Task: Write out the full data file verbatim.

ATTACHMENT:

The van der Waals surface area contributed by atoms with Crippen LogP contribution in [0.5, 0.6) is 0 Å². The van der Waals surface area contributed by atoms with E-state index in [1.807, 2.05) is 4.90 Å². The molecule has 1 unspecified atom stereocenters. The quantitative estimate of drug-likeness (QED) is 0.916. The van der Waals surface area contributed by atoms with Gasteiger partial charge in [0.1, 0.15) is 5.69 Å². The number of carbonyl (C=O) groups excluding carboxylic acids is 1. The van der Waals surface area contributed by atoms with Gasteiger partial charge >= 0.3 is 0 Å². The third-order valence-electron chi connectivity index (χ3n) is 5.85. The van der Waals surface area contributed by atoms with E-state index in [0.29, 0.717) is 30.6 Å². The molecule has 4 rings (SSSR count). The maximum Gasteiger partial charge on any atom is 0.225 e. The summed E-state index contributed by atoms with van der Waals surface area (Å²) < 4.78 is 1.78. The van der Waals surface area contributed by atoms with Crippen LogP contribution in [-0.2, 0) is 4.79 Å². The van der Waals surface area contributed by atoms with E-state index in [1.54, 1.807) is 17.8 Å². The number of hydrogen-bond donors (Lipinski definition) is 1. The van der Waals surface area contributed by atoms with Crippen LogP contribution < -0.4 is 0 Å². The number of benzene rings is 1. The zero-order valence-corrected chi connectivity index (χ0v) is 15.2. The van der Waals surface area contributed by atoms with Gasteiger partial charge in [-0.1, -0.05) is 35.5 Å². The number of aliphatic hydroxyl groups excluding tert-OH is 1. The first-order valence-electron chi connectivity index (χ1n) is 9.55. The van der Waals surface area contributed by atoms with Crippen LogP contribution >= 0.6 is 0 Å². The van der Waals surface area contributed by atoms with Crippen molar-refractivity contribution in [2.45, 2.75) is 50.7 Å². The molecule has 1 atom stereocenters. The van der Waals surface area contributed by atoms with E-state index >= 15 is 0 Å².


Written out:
The van der Waals surface area contributed by atoms with Crippen LogP contribution in [0.5, 0.6) is 0 Å². The van der Waals surface area contributed by atoms with E-state index in [1.807, 2.05) is 4.90 Å². The molecule has 1 unspecified atom stereocenters. The quantitative estimate of drug-likeness (QED) is 0.916. The van der Waals surface area contributed by atoms with Gasteiger partial charge in [0.1, 0.15) is 5.69 Å². The number of carbonyl (C=O) groups excluding carboxylic acids is 1. The van der Waals surface area contributed by atoms with Gasteiger partial charge >= 0.3 is 0 Å². The third-order valence-electron chi connectivity index (χ3n) is 5.85. The van der Waals surface area contributed by atoms with E-state index in [0.29, 0.717) is 30.6 Å². The molecule has 4 rings (SSSR count). The maximum Gasteiger partial charge on any atom is 0.225 e. The summed E-state index contributed by atoms with van der Waals surface area (Å²) < 4.78 is 1.78. The van der Waals surface area contributed by atoms with Crippen LogP contribution in [-0.2, 0) is 4.79 Å². The van der Waals surface area contributed by atoms with E-state index in [1.54, 1.807) is 17.8 Å². The number of hydrogen-bond donors (Lipinski definition) is 1. The van der Waals surface area contributed by atoms with Crippen LogP contribution < -0.4 is 0 Å². The number of benzene rings is 1. The zero-order valence-corrected chi connectivity index (χ0v) is 15.2. The van der Waals surface area contributed by atoms with Gasteiger partial charge in [-0.1, -0.05) is 35.5 Å². The number of aliphatic hydroxyl groups excluding tert-OH is 1. The first-order valence-electron chi connectivity index (χ1n) is 9.55. The van der Waals surface area contributed by atoms with Crippen LogP contribution >= 0.6 is 0 Å². The van der Waals surface area contributed by atoms with Crippen molar-refractivity contribution in [2.45, 2.75) is 50.7 Å². The molecule has 1 atom stereocenters. The van der Waals surface area contributed by atoms with E-state index >= 15 is 0 Å².